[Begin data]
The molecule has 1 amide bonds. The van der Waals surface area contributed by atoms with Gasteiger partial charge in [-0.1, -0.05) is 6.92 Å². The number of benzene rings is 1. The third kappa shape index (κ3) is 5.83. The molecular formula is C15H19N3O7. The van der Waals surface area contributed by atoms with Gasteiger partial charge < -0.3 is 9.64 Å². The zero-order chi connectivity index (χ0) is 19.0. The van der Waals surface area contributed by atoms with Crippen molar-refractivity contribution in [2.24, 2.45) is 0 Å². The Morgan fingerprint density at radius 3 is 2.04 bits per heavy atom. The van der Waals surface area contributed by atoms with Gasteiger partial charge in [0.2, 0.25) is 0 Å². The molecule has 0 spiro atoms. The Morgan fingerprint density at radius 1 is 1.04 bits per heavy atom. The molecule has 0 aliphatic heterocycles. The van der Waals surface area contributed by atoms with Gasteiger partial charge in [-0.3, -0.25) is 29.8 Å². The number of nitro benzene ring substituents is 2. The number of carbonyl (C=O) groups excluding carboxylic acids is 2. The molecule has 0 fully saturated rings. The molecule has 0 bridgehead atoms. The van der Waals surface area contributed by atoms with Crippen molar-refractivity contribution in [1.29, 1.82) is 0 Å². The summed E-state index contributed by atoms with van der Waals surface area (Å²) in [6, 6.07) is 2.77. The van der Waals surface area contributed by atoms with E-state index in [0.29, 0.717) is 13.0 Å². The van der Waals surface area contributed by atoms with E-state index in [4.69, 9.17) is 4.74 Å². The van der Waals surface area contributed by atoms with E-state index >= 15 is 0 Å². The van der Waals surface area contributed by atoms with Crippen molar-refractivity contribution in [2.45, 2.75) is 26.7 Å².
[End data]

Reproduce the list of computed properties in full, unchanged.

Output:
The molecule has 1 amide bonds. The van der Waals surface area contributed by atoms with Gasteiger partial charge in [-0.1, -0.05) is 6.92 Å². The number of benzene rings is 1. The third kappa shape index (κ3) is 5.83. The molecular formula is C15H19N3O7. The van der Waals surface area contributed by atoms with Gasteiger partial charge < -0.3 is 9.64 Å². The zero-order chi connectivity index (χ0) is 19.0. The van der Waals surface area contributed by atoms with Crippen molar-refractivity contribution in [2.24, 2.45) is 0 Å². The Morgan fingerprint density at radius 3 is 2.04 bits per heavy atom. The van der Waals surface area contributed by atoms with Gasteiger partial charge in [0.2, 0.25) is 0 Å². The molecule has 0 spiro atoms. The Morgan fingerprint density at radius 1 is 1.04 bits per heavy atom. The molecule has 0 aliphatic heterocycles. The van der Waals surface area contributed by atoms with Gasteiger partial charge in [-0.3, -0.25) is 29.8 Å². The number of nitro benzene ring substituents is 2. The number of carbonyl (C=O) groups excluding carboxylic acids is 2. The molecule has 0 fully saturated rings. The molecule has 0 bridgehead atoms. The van der Waals surface area contributed by atoms with Crippen molar-refractivity contribution in [1.29, 1.82) is 0 Å². The summed E-state index contributed by atoms with van der Waals surface area (Å²) in [6, 6.07) is 2.77. The van der Waals surface area contributed by atoms with E-state index in [0.29, 0.717) is 13.0 Å². The van der Waals surface area contributed by atoms with E-state index in [4.69, 9.17) is 4.74 Å². The van der Waals surface area contributed by atoms with E-state index >= 15 is 0 Å². The van der Waals surface area contributed by atoms with Crippen molar-refractivity contribution in [2.45, 2.75) is 26.7 Å².